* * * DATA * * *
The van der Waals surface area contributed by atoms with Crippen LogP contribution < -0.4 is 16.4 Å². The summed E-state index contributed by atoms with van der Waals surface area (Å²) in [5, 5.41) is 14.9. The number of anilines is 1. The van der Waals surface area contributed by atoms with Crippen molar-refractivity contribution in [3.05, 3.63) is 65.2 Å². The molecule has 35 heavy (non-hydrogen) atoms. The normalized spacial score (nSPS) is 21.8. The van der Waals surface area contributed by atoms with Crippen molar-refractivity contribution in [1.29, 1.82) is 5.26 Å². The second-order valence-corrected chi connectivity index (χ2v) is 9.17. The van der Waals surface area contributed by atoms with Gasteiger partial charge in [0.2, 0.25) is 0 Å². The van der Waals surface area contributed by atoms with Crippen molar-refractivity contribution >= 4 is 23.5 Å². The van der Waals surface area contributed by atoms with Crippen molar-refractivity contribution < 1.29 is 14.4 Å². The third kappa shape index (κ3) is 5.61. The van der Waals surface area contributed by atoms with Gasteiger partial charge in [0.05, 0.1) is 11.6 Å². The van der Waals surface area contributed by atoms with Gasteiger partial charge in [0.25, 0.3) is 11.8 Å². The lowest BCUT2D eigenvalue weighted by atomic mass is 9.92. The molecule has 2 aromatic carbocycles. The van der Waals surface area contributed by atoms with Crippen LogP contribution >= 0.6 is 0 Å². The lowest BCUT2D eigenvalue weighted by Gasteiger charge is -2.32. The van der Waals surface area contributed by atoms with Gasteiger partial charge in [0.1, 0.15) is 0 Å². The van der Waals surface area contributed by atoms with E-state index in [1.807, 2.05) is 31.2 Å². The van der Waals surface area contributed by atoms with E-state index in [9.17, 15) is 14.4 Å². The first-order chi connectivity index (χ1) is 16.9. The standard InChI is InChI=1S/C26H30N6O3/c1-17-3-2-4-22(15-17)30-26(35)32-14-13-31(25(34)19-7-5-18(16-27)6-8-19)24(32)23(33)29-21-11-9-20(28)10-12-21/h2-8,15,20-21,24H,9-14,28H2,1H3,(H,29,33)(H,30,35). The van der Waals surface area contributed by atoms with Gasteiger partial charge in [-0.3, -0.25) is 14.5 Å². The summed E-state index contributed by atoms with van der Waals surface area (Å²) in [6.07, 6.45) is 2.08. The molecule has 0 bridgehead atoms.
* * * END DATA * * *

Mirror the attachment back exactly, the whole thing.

The van der Waals surface area contributed by atoms with Crippen LogP contribution < -0.4 is 16.4 Å². The summed E-state index contributed by atoms with van der Waals surface area (Å²) in [5, 5.41) is 14.9. The number of anilines is 1. The van der Waals surface area contributed by atoms with Crippen molar-refractivity contribution in [3.05, 3.63) is 65.2 Å². The molecule has 35 heavy (non-hydrogen) atoms. The normalized spacial score (nSPS) is 21.8. The van der Waals surface area contributed by atoms with Crippen molar-refractivity contribution in [1.29, 1.82) is 5.26 Å². The second-order valence-corrected chi connectivity index (χ2v) is 9.17. The van der Waals surface area contributed by atoms with Gasteiger partial charge in [0.2, 0.25) is 0 Å². The van der Waals surface area contributed by atoms with Crippen molar-refractivity contribution >= 4 is 23.5 Å². The van der Waals surface area contributed by atoms with Crippen molar-refractivity contribution < 1.29 is 14.4 Å². The third kappa shape index (κ3) is 5.61. The van der Waals surface area contributed by atoms with Gasteiger partial charge in [0.05, 0.1) is 11.6 Å². The van der Waals surface area contributed by atoms with Gasteiger partial charge in [0.25, 0.3) is 11.8 Å². The lowest BCUT2D eigenvalue weighted by atomic mass is 9.92. The molecule has 2 aromatic carbocycles. The van der Waals surface area contributed by atoms with Crippen LogP contribution >= 0.6 is 0 Å². The lowest BCUT2D eigenvalue weighted by Gasteiger charge is -2.32. The van der Waals surface area contributed by atoms with Gasteiger partial charge in [0.1, 0.15) is 0 Å². The van der Waals surface area contributed by atoms with E-state index in [1.807, 2.05) is 31.2 Å². The van der Waals surface area contributed by atoms with E-state index in [9.17, 15) is 14.4 Å². The first-order chi connectivity index (χ1) is 16.9. The standard InChI is InChI=1S/C26H30N6O3/c1-17-3-2-4-22(15-17)30-26(35)32-14-13-31(25(34)19-7-5-18(16-27)6-8-19)24(32)23(33)29-21-11-9-20(28)10-12-21/h2-8,15,20-21,24H,9-14,28H2,1H3,(H,29,33)(H,30,35). The van der Waals surface area contributed by atoms with Gasteiger partial charge in [-0.3, -0.25) is 14.5 Å². The summed E-state index contributed by atoms with van der Waals surface area (Å²) in [6.07, 6.45) is 2.08. The molecule has 0 bridgehead atoms.